Daily Briefing

Ten Things You Need to Know Today: Tuesday 10 Dec 2019


NZ volcano eruption: Ardern says questions ‘must be asked’

New Zealand’s Prime Minister Jacinda Ardern has said that “questions must be asked and they must be answered” about the volcanic eruption on White Island that has claimed at least five lives. A further eight people are feared to have been killed by the eruption, which came a week after the threat level at the volcano had been raised from one to two - leading many to ask why tourists were still allowed to visit the site.


Labour accuse Johnson of ‘lying’ following disastrous day for Tories

Labour has accused Boris Johnson of trying to “lie” his way out of a campaign PR disaster yesterday that saw the prime minister refusing during a TV interview to look at a picture of a young boy lying on the floor of a crowded hospital. The Tories later incorrectly claimed that an aide had been punched by a left-wing activist outside the hospital, in what Labour claims was an attempt to distract attention from the PM’s insensitive reaction.


Johnson: Tories might scrap BBC licence fee

Boris Johnson has said that the Conservatives might replace the BBC licence fee with a pay-to-watch subscription model if they are returned to office in this week’s election. Speaking at a campaign rally in Tyne and Wear yesterday, the PM questioned whether the licence fee “still makes sense” in a digital media world. The plan is not in the Tory manifesto.


Ukraine and Russia agree to implement ceasefire

Ukraine and Russia have agreed to implement a “full and comprehensive” ceasefire in eastern Ukraine by the end of the year, the BBC reports. The agreement was reached at a summit in Paris on Monday between Ukraine’s Volodymyr Zelensky, France’s Emmanuel Macron, Russian leader Vladimir Putin and Germany Chancellor Angela Merkel.


Military plane ‘vanishes’ with 38 on board

A Chilean military aircraft has disappeared en route to Antarctica with 38 people on board. The C-130 Hercules plane was about 450 miles into a 770-mile journey to a military base on King George Island when contact was lost on Monday evening. Chilean officials say the pilot may have been forced to land after running out of fuel.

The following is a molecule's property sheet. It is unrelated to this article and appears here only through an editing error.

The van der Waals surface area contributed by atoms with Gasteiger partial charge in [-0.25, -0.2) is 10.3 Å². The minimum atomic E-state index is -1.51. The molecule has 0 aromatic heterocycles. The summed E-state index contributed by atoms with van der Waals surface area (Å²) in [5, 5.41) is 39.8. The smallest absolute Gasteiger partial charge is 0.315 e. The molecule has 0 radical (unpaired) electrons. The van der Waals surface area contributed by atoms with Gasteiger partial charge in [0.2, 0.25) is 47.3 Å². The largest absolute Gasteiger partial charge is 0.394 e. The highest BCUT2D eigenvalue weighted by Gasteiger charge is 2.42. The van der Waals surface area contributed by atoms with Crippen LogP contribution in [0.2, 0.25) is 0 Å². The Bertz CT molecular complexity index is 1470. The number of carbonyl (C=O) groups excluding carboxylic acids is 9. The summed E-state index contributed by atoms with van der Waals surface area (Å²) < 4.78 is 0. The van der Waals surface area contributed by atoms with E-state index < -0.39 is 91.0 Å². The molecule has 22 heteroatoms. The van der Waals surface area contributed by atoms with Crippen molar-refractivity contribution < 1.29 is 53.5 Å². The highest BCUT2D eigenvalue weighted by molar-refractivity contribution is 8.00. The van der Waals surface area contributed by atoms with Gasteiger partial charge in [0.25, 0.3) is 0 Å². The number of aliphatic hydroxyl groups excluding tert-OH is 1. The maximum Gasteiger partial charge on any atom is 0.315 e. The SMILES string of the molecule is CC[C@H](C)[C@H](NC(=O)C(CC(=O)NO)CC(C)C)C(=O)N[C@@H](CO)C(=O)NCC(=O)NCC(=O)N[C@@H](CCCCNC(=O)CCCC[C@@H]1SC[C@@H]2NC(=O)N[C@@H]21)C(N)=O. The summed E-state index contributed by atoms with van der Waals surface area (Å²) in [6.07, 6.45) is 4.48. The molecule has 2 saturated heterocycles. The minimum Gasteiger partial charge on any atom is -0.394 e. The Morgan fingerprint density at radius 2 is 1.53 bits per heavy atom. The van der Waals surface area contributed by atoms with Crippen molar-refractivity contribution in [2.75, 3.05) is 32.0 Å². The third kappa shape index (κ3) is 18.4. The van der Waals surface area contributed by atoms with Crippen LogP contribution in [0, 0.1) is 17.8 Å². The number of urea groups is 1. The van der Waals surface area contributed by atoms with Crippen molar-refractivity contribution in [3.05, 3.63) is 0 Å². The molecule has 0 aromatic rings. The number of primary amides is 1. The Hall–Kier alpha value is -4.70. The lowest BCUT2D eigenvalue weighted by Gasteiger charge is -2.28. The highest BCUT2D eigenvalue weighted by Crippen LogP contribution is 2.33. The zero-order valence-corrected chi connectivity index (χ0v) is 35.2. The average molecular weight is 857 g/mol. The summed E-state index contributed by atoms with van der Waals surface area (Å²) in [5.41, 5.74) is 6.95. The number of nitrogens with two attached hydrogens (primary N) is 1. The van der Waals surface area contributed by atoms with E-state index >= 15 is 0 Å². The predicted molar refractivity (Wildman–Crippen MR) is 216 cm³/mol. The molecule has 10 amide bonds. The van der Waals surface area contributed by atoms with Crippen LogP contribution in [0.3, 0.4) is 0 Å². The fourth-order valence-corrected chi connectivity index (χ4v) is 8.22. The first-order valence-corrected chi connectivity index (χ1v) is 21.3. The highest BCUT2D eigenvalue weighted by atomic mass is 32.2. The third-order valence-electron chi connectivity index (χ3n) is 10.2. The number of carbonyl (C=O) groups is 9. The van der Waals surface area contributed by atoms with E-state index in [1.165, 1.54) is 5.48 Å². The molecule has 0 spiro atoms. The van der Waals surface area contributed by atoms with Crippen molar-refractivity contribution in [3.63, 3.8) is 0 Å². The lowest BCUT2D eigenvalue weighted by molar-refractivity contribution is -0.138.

UK employers ‘pause’ job recruitment

Employers across the UK have stopped hiring amid worries over Brexit and the slow-down in global trade triggered by the US-China trade war, a survey used as a key economic indicator by the Treasury has found. The poll of 2,101 firms by recruitment company ManpowerGroup shows that the majority have“paused” hiring, with demand for new workers at a seven-year low.


Bisexual Falklands veteran to have medals restored

A Falklands War veteran who was stripped of his long service and good conduct medals after being forced out of the Royal Navy over his sexuality is to have the honours restored. Joe Ousalice, 68, served as a radio operator for 18 years and also completed six tours of duty in Northern Ireland, but was discharged in 1993 because of a ban of LGBT+ people in the Armed Forces.


This Morning hosts Phil and Holly deny rift

ITV breakfast show presenters Phillip Schofield and Holly Willoughby have rubbished reports of tension between them. The pair have presented This Morning together for ten years but The Sun has repeatedly published stories claiming that Schofield has been the subject of internal complaints by various colleagues. Speaking at the launch of ITV’s Dancing on Ice 2020, Willoughby said it would be “impossible” to do the job “without getting along”.


Killer whale grandmothers ‘babysit’ their offsprings’ calves

Female killer whales that are past the age when they can reproduce look after their grand-calves, helping them to find food when it is scarce, a research led by the University of York suggests. Orcas are one of the only animal species except for humans and some other whales in which females can live on for decades following menopause.


Briefing: is an end to the Ukraine conflict in sight?

After more than five years of war, the leaders of Ukraine and Russia are holding their first face-to-face peace talks.

Since war broke out in 2014, more than 13,000 people have been killed in the fighting between the Ukrainian army and Russian-backed separatists, but today’s talks are said to offer a “slim hope” of peace.

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